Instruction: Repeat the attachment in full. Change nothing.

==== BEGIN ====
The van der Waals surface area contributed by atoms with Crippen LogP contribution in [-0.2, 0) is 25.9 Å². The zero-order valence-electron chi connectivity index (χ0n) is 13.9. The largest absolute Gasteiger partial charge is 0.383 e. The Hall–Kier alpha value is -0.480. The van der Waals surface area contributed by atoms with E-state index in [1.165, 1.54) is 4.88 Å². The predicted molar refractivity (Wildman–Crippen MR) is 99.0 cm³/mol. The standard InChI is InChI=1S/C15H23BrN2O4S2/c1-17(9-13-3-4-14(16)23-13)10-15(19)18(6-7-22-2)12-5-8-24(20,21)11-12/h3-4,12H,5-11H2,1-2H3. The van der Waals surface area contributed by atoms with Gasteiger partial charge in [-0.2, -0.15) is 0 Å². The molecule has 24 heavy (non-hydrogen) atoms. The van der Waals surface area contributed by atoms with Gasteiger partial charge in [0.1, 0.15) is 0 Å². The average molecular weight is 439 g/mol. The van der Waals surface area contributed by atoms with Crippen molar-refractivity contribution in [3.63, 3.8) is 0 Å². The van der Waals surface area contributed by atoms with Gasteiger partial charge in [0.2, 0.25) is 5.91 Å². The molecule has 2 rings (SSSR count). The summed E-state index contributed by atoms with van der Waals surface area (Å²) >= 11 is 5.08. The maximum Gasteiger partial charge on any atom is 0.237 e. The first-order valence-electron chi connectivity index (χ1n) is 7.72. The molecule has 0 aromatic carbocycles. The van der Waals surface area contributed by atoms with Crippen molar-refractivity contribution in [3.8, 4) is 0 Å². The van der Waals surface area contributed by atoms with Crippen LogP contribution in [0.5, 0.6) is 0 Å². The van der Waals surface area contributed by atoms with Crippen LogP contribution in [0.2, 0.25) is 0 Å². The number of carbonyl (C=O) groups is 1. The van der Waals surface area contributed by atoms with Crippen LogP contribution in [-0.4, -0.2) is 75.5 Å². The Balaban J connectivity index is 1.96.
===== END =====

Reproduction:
The van der Waals surface area contributed by atoms with Crippen LogP contribution in [-0.2, 0) is 25.9 Å². The zero-order valence-electron chi connectivity index (χ0n) is 13.9. The largest absolute Gasteiger partial charge is 0.383 e. The Hall–Kier alpha value is -0.480. The van der Waals surface area contributed by atoms with E-state index in [1.165, 1.54) is 4.88 Å². The predicted molar refractivity (Wildman–Crippen MR) is 99.0 cm³/mol. The standard InChI is InChI=1S/C15H23BrN2O4S2/c1-17(9-13-3-4-14(16)23-13)10-15(19)18(6-7-22-2)12-5-8-24(20,21)11-12/h3-4,12H,5-11H2,1-2H3. The van der Waals surface area contributed by atoms with Gasteiger partial charge in [-0.2, -0.15) is 0 Å². The molecule has 24 heavy (non-hydrogen) atoms. The van der Waals surface area contributed by atoms with Gasteiger partial charge in [0.1, 0.15) is 0 Å². The average molecular weight is 439 g/mol. The van der Waals surface area contributed by atoms with Crippen molar-refractivity contribution in [3.63, 3.8) is 0 Å². The van der Waals surface area contributed by atoms with Gasteiger partial charge in [0.2, 0.25) is 5.91 Å². The molecule has 2 rings (SSSR count). The summed E-state index contributed by atoms with van der Waals surface area (Å²) >= 11 is 5.08. The maximum Gasteiger partial charge on any atom is 0.237 e. The first-order valence-electron chi connectivity index (χ1n) is 7.72. The molecule has 0 aromatic carbocycles. The van der Waals surface area contributed by atoms with Crippen molar-refractivity contribution in [3.8, 4) is 0 Å². The van der Waals surface area contributed by atoms with Crippen LogP contribution in [0.5, 0.6) is 0 Å². The van der Waals surface area contributed by atoms with Crippen LogP contribution in [0.2, 0.25) is 0 Å². The number of carbonyl (C=O) groups is 1. The van der Waals surface area contributed by atoms with Crippen LogP contribution in [-0.4, -0.2) is 75.5 Å². The Balaban J connectivity index is 1.96.